Fresh from graduating from Bowling Green State University in March 1992, Rob Schwind decided to plug into the business world by launching his own electric business.
Now, Schwind Electric is having its 25th anniversary as Schwind has built the business into a successful operation with four employees.
“It was rough to start any business at the time, but with a lot of hard work, I made it happen,” he recalled.
Schwind was charged up after having worked for a contractor in the city throughout college, where he received his degree in construction management through the College of Technology.
“I got my license and insurance and decided to give it a shot,” Schwind said. “It took a while, but it definitely paid off.”
He credits his success to the people of Bowling Green where he was born and raised. He quickly added that the same applies to people in the surrounding communities, noting, “There are a lot of nice people here, it is a good community.”
He said his business is fairly equally divided between residential and commercial customers. He said he and his crew usually have an interesting mix of jobs from wiring new homes to rewiring and remodeling projects as well as standard service calls when there is a problem.
“We do a little bit of everything,” he said.
Over the last quarter century, like in many fields of business, Schwind has seen great technological changes in the industry.
“There are new computers and equipment which change the way we do business. They also change the code regulations every three years, so we have to stay on top of that,” he said.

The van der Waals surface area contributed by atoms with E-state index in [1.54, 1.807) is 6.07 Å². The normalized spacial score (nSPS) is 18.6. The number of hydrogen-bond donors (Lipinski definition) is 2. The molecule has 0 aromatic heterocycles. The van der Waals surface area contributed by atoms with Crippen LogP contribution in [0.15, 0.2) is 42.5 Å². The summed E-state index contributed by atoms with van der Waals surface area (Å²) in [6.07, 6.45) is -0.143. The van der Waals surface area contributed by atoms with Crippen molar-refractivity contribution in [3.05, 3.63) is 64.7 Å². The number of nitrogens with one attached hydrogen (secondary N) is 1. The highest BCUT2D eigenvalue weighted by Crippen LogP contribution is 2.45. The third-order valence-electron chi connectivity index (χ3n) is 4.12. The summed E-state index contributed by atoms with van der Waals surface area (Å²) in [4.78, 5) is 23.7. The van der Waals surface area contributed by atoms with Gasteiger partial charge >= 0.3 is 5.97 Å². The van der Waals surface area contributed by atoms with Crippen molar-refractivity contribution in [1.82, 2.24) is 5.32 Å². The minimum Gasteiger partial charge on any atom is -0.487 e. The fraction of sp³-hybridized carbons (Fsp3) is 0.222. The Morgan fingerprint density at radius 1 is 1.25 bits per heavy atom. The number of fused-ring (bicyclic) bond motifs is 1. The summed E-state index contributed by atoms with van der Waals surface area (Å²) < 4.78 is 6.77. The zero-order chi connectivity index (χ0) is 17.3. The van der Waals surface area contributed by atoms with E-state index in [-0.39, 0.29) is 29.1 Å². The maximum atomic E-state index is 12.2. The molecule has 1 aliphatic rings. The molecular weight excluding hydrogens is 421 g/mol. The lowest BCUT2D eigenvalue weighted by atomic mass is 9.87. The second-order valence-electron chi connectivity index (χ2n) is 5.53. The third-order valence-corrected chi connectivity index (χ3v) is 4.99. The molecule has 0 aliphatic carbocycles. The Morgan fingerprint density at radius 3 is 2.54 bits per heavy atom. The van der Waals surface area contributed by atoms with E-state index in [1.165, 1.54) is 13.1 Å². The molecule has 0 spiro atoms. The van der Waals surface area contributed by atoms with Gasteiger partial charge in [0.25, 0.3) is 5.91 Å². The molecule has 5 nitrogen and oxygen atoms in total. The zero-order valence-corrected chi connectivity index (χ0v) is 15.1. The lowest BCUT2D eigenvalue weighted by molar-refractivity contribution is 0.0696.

Schwind also noted the new products which can make the job easier, such as the elimination of ballasts when converting fluorescent lights to LEDs.
His work area centers on Bowling Green, but he also has customers from Toledo to Findlay and Port Clinton to Whitehouse primarily.
After proving himself over the years, much of his work now comes from referrals. While most of the work is scheduled, he will stop and attend to an emergency situation if someone is without power.
Among his major projects were the wiring for the Copper Beech townhouses development on the corner of Napoleon and Dunbridge roads, the Heinzsite apartments along North Enterprise Street and the Harbor Bay Estates development in Port Clinton.
One job took him all the way to Florida. It was for a friend, but the “customer” did pay for his time as well as gas for the trip. One of his most challenging, yet interesting jobs was the work done to convert the old Millikin Hotel downtown into graduate student studio units.
“It was really neat to see the history of the hotel. It was neat to see the history and be part of basically bringing it back to life,” Schwind said.
He toted the intercom systems which he categorized as a “tin can telephone system.”
He said there were tin tubes where people would yell down to the kitchen through the tubes for their room service.
Schwind operates out of his shop at 318 N. Grove St. After initially working out of his garage at home, he purchased the building in 1996.